procrastinatingThere is procrastinating, and then there is deferring tasks. Understanding the difference between the two is important in terms of productivity.  Let’s explore the differences to determine how to work with both to increase productivity.


Definition according to the Merriam Webster dictionary:

‘to put off intentionally the doing of something that should be done’

Let’s face it, we are all guilty of procrastinating on tasks ‘that should be done’, especially those that we don’t want to do. Whether they are work tasks or personal tasks, it’s the same.  There are reasons we do this and it may be different for each of us depending on the task.

The task may not be urgent, and you have others that take priority, so it goes to the bottom of your to-do list. You may not know where to start, or the steps needed to get it done. If you are a perfectionist, you may think that you can never get it perfect so why start. It could be that you are distracted by something more pleasurable like a video clip of funny cats on YouTube. Some people work better under pressure, so they wait until the last minute.

Whatever the task, or the reason, there are some things to be mindful of in order to get past the act of procrastinating.

  • Schedule all tasks and prioritize them. Higher priority tasks are scheduled first, then lower priority tasks come next. That way, all tasks get done in the appropriate order. Don’t overload your daily schedule. Be realistic about how much you can get done in one day.
  • Seek help in determining the necessary steps to complete the task if you’ve never done it before, or you are in a state of overwhelm. You don’t have to do this alone. Co-workers, family, and friends, as well as the internet are all good resources.
  • If you are a perfectionist, work on changing your mindset to accept a ‘good enough’ attitude. Try lowering your standards. Frequently put yourself in uncomfortable small situations to challenge yourself. Try sending an email without proofreading it 50 times before you hit send, get dressed without checking yourself in the mirror multiple times, leave the dinner dishes in the sink overnight, etc.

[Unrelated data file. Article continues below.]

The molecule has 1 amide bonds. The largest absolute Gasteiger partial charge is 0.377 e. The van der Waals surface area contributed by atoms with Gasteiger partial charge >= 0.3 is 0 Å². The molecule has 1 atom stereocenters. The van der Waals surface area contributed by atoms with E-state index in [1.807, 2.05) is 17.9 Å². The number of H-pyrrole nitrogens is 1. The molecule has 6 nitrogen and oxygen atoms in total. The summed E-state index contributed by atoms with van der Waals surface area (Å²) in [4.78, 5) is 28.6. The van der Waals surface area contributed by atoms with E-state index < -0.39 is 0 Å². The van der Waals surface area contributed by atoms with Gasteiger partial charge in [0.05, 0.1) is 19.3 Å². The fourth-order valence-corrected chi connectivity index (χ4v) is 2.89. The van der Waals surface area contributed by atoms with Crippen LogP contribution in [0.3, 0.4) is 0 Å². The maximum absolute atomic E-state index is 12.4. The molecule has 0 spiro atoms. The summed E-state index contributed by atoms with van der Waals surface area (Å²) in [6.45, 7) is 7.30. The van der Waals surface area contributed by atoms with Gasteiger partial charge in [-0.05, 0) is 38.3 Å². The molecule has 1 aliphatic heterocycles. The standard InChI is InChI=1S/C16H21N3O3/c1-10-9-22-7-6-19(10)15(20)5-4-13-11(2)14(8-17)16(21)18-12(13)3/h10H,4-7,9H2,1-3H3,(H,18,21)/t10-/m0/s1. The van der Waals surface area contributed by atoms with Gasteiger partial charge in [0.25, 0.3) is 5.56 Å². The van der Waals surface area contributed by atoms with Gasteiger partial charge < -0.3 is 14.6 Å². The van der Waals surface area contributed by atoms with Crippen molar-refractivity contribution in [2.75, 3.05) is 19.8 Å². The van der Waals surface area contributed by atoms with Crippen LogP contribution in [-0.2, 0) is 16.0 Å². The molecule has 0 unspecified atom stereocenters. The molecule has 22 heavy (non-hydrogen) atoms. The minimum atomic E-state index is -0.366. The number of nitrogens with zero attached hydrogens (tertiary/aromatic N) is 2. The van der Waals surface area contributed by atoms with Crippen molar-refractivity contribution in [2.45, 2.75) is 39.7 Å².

• Eliminate known distractions that will keep you from working on your tasks. Whatever it is that may divert your attention from what you need to do. Maybe turn off digital alerts from your phone or other devices.
  • For those that work better under pressure and wait until the last minute to get things done, go with that concept if it works for you. You are working with procrastination instead of fighting it.

Deferring Tasks

Definition according to the Merriam Webster dictionary:

‘put off, delay’

Both procrastinating and deferring tasks are putting them off for a later time. The difference is, that when you procrastinate doing something, it may or may not ever get done.

Deferring tasks is sometimes a necessary part of planning and scheduling.  Depending on the project you’re working on, there may be dependencies that need to be done first.

Sometimes it’s something we haven’t done before so there’s no frame of reference, and we’re using our best guess as to the tasks and scheduling required. Down the road, as the plan unfolds, it may come to light that some tasks need to be deferred to someone else, or at a later time.

When a task is dependent on someone else, you may need to reschedule, or defer the task based on that person’s schedule. Deferring tasks is more closely related to rescheduling tasks, as opposed to procrastinating.